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January 24, 2008

"Learn & Earn": Baltimore's not alone

As Baltimore prepares to pay struggling high school students for improved test scores, a Georgia school district this week announced an initiative to give cash to a group of kids for attending after-school tutoring in math and science. Check out this entry on the Atlanta Journal-Constitution's education blog. Fulton County's "Learn & Earn" program made headlines on CNN yesterday. It was conceived by Newt Gingrich, of all people.

Today's coverage of the Baltimore controversy is here and here.

Posted by Sara Neufeld at 8:10 AM | | Comments (8)
Categories: Around the Nation, Baltimore City, Trends


Pay for ATTENDANCE is a recipe for disaster. Pay for attendance followed by improvement instead.

I had a job in high school. If they had paid me to go to after-school tutoring, I might have been able to attend.
Just a thought.

For decades, Baltimore City schools have tried to implement numerous conventional programs to boost student achievement. To date, none of them have produced acceptable results.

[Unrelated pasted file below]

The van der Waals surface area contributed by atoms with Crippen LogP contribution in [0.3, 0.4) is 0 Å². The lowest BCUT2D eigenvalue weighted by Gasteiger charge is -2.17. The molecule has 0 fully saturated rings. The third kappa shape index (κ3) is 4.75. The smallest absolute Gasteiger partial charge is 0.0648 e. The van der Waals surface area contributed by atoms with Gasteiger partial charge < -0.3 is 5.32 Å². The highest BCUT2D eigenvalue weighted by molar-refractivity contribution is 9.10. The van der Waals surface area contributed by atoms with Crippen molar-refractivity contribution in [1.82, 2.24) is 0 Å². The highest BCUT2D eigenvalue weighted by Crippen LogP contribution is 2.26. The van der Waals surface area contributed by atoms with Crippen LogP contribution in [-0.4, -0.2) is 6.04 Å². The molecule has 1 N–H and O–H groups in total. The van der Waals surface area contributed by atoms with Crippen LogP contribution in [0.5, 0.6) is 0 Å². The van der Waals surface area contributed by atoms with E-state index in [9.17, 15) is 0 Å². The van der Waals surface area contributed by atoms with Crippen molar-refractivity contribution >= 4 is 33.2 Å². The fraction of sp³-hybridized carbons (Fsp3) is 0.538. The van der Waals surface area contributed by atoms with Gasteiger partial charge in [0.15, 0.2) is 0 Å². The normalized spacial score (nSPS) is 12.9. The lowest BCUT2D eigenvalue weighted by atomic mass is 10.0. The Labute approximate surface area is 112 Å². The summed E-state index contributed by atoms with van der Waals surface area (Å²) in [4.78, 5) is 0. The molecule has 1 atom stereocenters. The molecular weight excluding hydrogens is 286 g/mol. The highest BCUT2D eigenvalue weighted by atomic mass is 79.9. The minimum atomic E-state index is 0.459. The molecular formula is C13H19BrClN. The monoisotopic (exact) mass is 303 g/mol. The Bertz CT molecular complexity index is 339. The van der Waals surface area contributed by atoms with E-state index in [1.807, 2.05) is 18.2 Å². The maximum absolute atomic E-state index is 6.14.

I am excited that BCPSS has chosen a leader who is willing to think outside of convention, and motivate kids to produce results. Many of you have said that high performing students would then intentionally fail, so they can get in on the cash rewards, however I would hope that we have more trust and faith in our students.

Dr. Alonso should not bend to the political pressure from City Hall, instead Baltimore should learn to step outside of the comfort zone from time to time, for the sake of progress and institutional reform.

So let me get this right. This proposal is to pay students to put forth necessary effort to pass required tests. Am I the only person who doesn't get this proposal?